The adoption rate for Android 13 has barely reached 5% of all devices based on Google’s operating system, but the developer team at Google isn’t waiting for the current version to become more popular before developing the next one. Thus, talk is already emerging about Android 14, which we’ll most likely see at Google I/O this spring. Early news about the new OS suggests, however, that Google will take a bit of inspiration from Apple and block the installation of older apps, whether downloaded from the Play Store or other sources.
Google wants to block older apps on Android 14 phones
Google reportedly wants to significantly improve the security of user data on the new version of Android, which will mean that older apps built for older versions of the operating system that have not been updated to comply with the new requirements will no longer be able to be installed. This means that if an app was developed on an SDK version older than the minimum supported version in Android 14, it will not be able to be installed at all.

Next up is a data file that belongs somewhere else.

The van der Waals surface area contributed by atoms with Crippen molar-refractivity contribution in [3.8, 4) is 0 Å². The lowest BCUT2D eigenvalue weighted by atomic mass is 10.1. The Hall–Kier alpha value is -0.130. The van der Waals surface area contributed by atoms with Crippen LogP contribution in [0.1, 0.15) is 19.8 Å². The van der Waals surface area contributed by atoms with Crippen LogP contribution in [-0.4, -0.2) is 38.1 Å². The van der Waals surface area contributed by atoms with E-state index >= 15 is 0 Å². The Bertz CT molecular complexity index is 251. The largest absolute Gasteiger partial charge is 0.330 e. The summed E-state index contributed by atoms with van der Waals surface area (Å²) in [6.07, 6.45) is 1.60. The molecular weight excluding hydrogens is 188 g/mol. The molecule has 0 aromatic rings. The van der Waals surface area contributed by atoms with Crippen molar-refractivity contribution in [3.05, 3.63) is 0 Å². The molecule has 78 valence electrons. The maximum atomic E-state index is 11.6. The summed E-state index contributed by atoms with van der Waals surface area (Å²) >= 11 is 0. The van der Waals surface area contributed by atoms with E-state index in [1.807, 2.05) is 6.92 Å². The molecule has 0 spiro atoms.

And we’re not just talking about installing from the Google Play Store. Indeed, apps incompatible with Android 14 will remain listed on the Play Store, as they will be able to run on older versions of Android, but even if these apps are downloaded separately from another store, they won’t be supported by the OS. The only way to keep these apps working on Android 14 phones will be if they were already installed before the update to this version was applied.
The source of this information is the very new regulation imposed by Google on the Play Store, as well as new code changes in the Android source. Currently, Play Store apps that are now listed must be built on the Android 12 SDK. Any app using older versions will not be accepted in the store. And the new rule for running Android apps is that apps for very old versions will no longer run. This limit will however be increased to at least Android 6.0.
Not all manufacturers are obliged to implement this security measure
It seems that Google has discovered that malware on the platform is mainly hiding in apps that appear to be developed for older versions of Android, using methods that are no longer possible in newer versions.
However, Google’s Android 14 decisions remain valid on its phones. Partners who make phones and modify their operating system will be able to choose voluntarily which minimum SDK version they support in their software and whether or not to block older apps. Also, those who know what they’re doing will be able to re-enable the installation of older apps via the command shell.